Showing at the Antelope Valley College Gallery: Mapping Los Angeles
Jasmine Delgado: Mapping Los Angeles
February 24 – March 25, 2016
Reception: Wednesday, March 9, 2016 7–8:30 P.M.
Describing herself as “a printmaker, educator, consumer and self proclaimed visual historian living and working in Los Angeles,” Jasmine Delgado is now showing work from a new project at the Antelope Valley College Gallery in Lancaster.
Her Mapping Los Angeles project is a brightly colored, sometimes psychedelic, sometimes decoratively styled, sometimes graffiti- and graphic arts-influenced collection of perspectives on the LA region, its landmarks and its neighborhoods. The grit and the history of Los Angeles are focal to the project as Delgado captures old hotels and local fast-food restaurants in ways that show how lasting the impact of the 1950s SoCal heyday is in LA.
The past is alive in the city of shadows. In this series, that past is presented in all its contradictory vibrance and decay as part of the contemporary landscape.
From the AVC Gallery page:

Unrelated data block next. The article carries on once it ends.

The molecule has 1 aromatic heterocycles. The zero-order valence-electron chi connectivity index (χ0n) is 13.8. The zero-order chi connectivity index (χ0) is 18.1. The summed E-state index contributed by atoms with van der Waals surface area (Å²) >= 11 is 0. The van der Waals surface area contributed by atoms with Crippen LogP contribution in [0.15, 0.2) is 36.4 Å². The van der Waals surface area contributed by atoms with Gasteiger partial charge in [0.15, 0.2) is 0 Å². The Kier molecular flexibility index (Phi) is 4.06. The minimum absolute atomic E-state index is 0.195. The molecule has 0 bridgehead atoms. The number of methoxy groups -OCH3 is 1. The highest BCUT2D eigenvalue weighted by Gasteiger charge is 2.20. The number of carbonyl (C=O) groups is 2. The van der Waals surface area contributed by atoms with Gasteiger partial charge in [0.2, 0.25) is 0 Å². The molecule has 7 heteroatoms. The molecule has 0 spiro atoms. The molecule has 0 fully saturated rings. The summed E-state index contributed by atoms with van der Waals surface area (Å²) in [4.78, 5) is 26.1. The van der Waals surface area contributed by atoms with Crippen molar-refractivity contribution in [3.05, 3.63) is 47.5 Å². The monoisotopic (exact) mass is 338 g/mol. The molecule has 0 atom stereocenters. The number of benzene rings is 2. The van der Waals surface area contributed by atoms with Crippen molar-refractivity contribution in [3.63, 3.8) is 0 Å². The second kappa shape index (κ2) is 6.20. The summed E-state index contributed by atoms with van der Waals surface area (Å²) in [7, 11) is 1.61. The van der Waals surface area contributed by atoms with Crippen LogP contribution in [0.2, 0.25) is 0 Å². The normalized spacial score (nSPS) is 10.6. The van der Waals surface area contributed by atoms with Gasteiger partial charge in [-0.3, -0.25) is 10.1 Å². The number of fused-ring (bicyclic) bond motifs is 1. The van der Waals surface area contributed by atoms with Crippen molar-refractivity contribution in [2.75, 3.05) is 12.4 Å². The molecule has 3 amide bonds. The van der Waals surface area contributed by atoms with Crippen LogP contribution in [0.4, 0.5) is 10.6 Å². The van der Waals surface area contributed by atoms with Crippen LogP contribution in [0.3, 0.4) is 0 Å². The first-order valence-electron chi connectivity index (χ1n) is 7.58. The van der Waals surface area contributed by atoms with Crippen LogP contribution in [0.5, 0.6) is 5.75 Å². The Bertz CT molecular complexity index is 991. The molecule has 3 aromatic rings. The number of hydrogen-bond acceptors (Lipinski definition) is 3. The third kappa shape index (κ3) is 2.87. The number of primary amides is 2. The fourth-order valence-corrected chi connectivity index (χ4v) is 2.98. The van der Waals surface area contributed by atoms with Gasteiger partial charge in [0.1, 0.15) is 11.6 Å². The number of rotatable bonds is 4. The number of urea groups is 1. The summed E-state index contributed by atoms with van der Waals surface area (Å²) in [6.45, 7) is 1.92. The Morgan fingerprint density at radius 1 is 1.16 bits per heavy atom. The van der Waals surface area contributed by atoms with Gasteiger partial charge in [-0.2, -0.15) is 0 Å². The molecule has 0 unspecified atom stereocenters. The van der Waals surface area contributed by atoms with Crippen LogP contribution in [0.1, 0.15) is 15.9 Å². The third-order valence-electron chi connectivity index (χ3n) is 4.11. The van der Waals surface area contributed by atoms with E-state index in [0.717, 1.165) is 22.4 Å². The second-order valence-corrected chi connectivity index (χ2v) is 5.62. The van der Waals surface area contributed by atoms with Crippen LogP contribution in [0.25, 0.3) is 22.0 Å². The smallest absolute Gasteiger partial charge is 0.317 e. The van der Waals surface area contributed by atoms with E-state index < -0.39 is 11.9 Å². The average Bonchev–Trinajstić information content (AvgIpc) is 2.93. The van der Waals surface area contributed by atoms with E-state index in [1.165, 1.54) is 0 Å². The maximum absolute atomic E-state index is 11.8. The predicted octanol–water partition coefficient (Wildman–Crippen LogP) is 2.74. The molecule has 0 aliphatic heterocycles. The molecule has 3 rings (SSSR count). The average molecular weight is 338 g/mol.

Los Angeles is a complicated network of neighborhoods, streets, alleys and freeways. Enthralled by the vibrant sights and sounds of the Los Angeles signage, architecture and iconography, Jasmine Delgado acts as a visual historian to document the strip malls, liquor stores, carnicería and machine shops that fill the landscape and provide colorful components of a complex metropolis constantly in flux. Ever since Delgado pulled her first print at a local community college in 1993, she’s been a diehard printmaker. Inspired by the generosity of working in multiples, her work evolved to include the language of spray paint, stencil and fabric to illustrate the impermanence of the LA urban landscape.